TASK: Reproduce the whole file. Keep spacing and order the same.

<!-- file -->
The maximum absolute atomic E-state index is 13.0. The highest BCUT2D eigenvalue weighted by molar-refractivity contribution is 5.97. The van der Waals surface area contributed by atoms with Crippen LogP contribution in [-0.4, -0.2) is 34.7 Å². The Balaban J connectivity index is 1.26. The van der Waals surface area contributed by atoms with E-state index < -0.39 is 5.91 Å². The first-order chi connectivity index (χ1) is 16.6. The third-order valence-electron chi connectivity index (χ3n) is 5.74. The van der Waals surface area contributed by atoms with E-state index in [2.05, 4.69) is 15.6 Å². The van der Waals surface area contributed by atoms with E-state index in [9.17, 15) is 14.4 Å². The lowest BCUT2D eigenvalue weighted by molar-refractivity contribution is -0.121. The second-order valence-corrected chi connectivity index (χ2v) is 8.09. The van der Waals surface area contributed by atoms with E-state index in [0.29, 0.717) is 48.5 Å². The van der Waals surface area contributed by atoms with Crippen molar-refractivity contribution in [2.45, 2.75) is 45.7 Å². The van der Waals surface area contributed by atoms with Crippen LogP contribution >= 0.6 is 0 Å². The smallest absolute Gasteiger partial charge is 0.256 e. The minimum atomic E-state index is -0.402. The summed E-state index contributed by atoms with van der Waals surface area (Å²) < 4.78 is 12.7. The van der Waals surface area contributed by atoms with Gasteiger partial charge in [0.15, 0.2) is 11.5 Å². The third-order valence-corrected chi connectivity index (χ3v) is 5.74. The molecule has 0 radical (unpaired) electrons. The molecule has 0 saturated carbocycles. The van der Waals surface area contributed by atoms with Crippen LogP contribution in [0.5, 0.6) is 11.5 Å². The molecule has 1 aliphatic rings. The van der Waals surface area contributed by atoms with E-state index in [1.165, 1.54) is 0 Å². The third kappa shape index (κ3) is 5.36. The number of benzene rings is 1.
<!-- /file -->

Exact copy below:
The maximum absolute atomic E-state index is 13.0. The highest BCUT2D eigenvalue weighted by molar-refractivity contribution is 5.97. The van der Waals surface area contributed by atoms with Crippen LogP contribution in [-0.4, -0.2) is 34.7 Å². The Balaban J connectivity index is 1.26. The van der Waals surface area contributed by atoms with E-state index < -0.39 is 5.91 Å². The first-order chi connectivity index (χ1) is 16.6. The third-order valence-electron chi connectivity index (χ3n) is 5.74. The van der Waals surface area contributed by atoms with E-state index in [2.05, 4.69) is 15.6 Å². The van der Waals surface area contributed by atoms with E-state index in [9.17, 15) is 14.4 Å². The lowest BCUT2D eigenvalue weighted by molar-refractivity contribution is -0.121. The second-order valence-corrected chi connectivity index (χ2v) is 8.09. The van der Waals surface area contributed by atoms with E-state index in [0.29, 0.717) is 48.5 Å². The van der Waals surface area contributed by atoms with Crippen molar-refractivity contribution in [2.45, 2.75) is 45.7 Å². The van der Waals surface area contributed by atoms with Crippen LogP contribution >= 0.6 is 0 Å². The smallest absolute Gasteiger partial charge is 0.256 e. The minimum atomic E-state index is -0.402. The summed E-state index contributed by atoms with van der Waals surface area (Å²) < 4.78 is 12.7. The van der Waals surface area contributed by atoms with Gasteiger partial charge in [0.15, 0.2) is 11.5 Å². The third-order valence-corrected chi connectivity index (χ3v) is 5.74. The molecule has 0 radical (unpaired) electrons. The molecule has 0 saturated carbocycles. The van der Waals surface area contributed by atoms with Crippen LogP contribution in [0.5, 0.6) is 11.5 Å². The molecule has 1 aliphatic rings. The van der Waals surface area contributed by atoms with E-state index in [1.165, 1.54) is 0 Å². The third kappa shape index (κ3) is 5.36. The number of benzene rings is 1.